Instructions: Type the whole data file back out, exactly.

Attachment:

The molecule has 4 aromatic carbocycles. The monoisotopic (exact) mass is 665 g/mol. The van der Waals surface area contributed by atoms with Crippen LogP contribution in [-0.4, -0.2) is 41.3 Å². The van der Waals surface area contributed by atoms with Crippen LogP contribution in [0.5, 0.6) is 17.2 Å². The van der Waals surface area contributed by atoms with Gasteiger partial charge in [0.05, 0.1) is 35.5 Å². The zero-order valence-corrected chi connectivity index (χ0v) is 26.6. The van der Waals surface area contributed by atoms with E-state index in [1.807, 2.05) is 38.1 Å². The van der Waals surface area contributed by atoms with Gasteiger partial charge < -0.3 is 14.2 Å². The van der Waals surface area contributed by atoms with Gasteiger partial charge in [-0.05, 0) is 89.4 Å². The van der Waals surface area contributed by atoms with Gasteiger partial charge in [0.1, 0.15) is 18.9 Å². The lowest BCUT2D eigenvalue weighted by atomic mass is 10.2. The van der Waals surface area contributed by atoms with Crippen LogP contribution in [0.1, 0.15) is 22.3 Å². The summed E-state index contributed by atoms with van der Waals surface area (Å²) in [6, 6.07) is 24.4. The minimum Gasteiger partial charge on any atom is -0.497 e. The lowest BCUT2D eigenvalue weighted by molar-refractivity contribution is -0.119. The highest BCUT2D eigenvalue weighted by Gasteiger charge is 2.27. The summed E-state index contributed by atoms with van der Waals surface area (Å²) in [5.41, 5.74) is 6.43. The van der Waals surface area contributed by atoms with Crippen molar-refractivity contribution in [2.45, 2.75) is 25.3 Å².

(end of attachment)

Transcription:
The molecule has 4 aromatic carbocycles. The monoisotopic (exact) mass is 665 g/mol. The van der Waals surface area contributed by atoms with Crippen LogP contribution in [-0.4, -0.2) is 41.3 Å². The van der Waals surface area contributed by atoms with Crippen LogP contribution in [0.5, 0.6) is 17.2 Å². The van der Waals surface area contributed by atoms with Gasteiger partial charge in [0.05, 0.1) is 35.5 Å². The zero-order valence-corrected chi connectivity index (χ0v) is 26.6. The van der Waals surface area contributed by atoms with E-state index in [1.807, 2.05) is 38.1 Å². The van der Waals surface area contributed by atoms with Gasteiger partial charge < -0.3 is 14.2 Å². The van der Waals surface area contributed by atoms with Gasteiger partial charge in [-0.05, 0) is 89.4 Å². The van der Waals surface area contributed by atoms with Gasteiger partial charge in [0.1, 0.15) is 18.9 Å². The lowest BCUT2D eigenvalue weighted by atomic mass is 10.2. The van der Waals surface area contributed by atoms with Crippen LogP contribution in [0.1, 0.15) is 22.3 Å². The summed E-state index contributed by atoms with van der Waals surface area (Å²) in [6, 6.07) is 24.4. The minimum Gasteiger partial charge on any atom is -0.497 e. The lowest BCUT2D eigenvalue weighted by molar-refractivity contribution is -0.119. The highest BCUT2D eigenvalue weighted by Gasteiger charge is 2.27. The summed E-state index contributed by atoms with van der Waals surface area (Å²) in [5.41, 5.74) is 6.43. The van der Waals surface area contributed by atoms with Crippen molar-refractivity contribution in [2.45, 2.75) is 25.3 Å².